There’s a subset of think tanks like IPS that don’t solicit contributions from governments and large corporations.
In the second issues of the International Review of Contemporary Law, dedicated to the 70th Anniversary of the United Nations Charter, Phyllis Bennis writes about the Paris climate talks, the UN, terrorism, and the global war on terror.
Under what conditions do governments of poorer countries become active defenders and protectors of the environment?
While the rest of us pay the sticker price, lawmakers are considering a special deluxe tax rate for giant corporations.
President Obama and some members of Congress think the easiest way to fund infrastructure is by granting corporations a large tax cut on their untaxed offshore profits.
Maryland’s welcome signs should read open for ‘big’ business under Gov. Hogan.
Congress needs to shut down offshore tax shelters without rewarding the corporations that built them.
The SEC finally moves, ever so slightly, against wagers that reward CEOs when their companies fail.
A growing number of corporations spend more on executive compensation than federal income taxes.
The Institute for Policy Studies joins the Center for International Environmental Law, and Oxfam to invite you to the D.C. community discussion on the amicus curiae brief in the Pac Rim Cayman LLC v. Republic of El Salvador case.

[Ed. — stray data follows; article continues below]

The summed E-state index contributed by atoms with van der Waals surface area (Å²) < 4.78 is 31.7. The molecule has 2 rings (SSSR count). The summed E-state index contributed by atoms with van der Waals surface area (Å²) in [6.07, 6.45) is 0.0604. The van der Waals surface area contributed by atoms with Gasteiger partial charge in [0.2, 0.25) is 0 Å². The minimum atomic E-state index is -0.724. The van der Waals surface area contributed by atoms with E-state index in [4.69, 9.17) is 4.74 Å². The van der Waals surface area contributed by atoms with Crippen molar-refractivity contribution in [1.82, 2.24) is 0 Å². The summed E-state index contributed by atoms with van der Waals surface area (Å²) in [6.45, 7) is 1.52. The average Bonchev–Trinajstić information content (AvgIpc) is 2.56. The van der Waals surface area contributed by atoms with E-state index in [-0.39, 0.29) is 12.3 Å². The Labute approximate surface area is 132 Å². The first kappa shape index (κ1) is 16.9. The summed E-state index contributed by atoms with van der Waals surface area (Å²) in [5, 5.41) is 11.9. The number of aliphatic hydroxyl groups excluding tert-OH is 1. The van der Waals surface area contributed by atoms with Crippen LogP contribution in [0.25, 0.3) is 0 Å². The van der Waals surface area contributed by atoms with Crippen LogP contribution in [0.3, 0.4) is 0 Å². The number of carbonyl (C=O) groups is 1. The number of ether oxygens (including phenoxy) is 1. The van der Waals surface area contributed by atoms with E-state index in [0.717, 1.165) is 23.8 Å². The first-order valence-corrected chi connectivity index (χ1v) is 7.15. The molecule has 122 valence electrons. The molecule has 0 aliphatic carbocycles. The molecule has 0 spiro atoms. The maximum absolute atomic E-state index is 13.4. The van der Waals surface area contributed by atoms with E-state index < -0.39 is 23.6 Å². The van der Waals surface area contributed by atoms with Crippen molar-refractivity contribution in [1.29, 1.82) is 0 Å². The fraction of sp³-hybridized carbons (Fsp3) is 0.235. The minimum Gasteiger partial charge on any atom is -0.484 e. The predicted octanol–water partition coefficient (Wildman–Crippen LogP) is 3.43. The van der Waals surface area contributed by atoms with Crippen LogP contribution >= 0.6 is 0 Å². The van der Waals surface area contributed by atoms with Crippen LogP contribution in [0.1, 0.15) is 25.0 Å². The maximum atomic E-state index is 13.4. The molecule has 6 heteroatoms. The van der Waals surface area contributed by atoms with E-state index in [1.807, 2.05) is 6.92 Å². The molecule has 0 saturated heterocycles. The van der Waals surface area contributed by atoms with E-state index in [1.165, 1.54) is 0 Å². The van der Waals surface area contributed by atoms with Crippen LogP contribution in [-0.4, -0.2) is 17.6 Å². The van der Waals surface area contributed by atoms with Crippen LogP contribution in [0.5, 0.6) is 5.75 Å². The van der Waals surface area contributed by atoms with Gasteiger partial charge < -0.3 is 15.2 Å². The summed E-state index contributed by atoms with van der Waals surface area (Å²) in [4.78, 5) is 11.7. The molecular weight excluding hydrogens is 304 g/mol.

The outsourcing of public services to private go-getters has concentrated wealth the whole world over. The best answer to that concentration? That just may be new forms of public ownership.
IPS releases 20-year review showing that nearly 40 percent of America’s top-paid CEOs are not so great at their jobs.
A new report looks at 10 U.S. corporations that have used an array of tax loopholes and corporate subsidies to slash their tax bills: Bank of America, Citigroup, ExxonMobil, FedEx, General Electric, Honeywell, Merck, Microsoft, Pfizer, and Verizon.
Join veteran labor journalist and Institute for Policy Studies associate fellow Sam Pizzigati for a discussion and signing of his new book.
“The ‘Fix the Debt’ CEOs are trying to pass themselves off as noble leaders who are willing to compromise in order the save America from financial ruin,” says report co-author Scott Klinger. “In reality, the campaign is a Trojan horse concealing massive corporate tax breaks that would make our debt situation much worse.”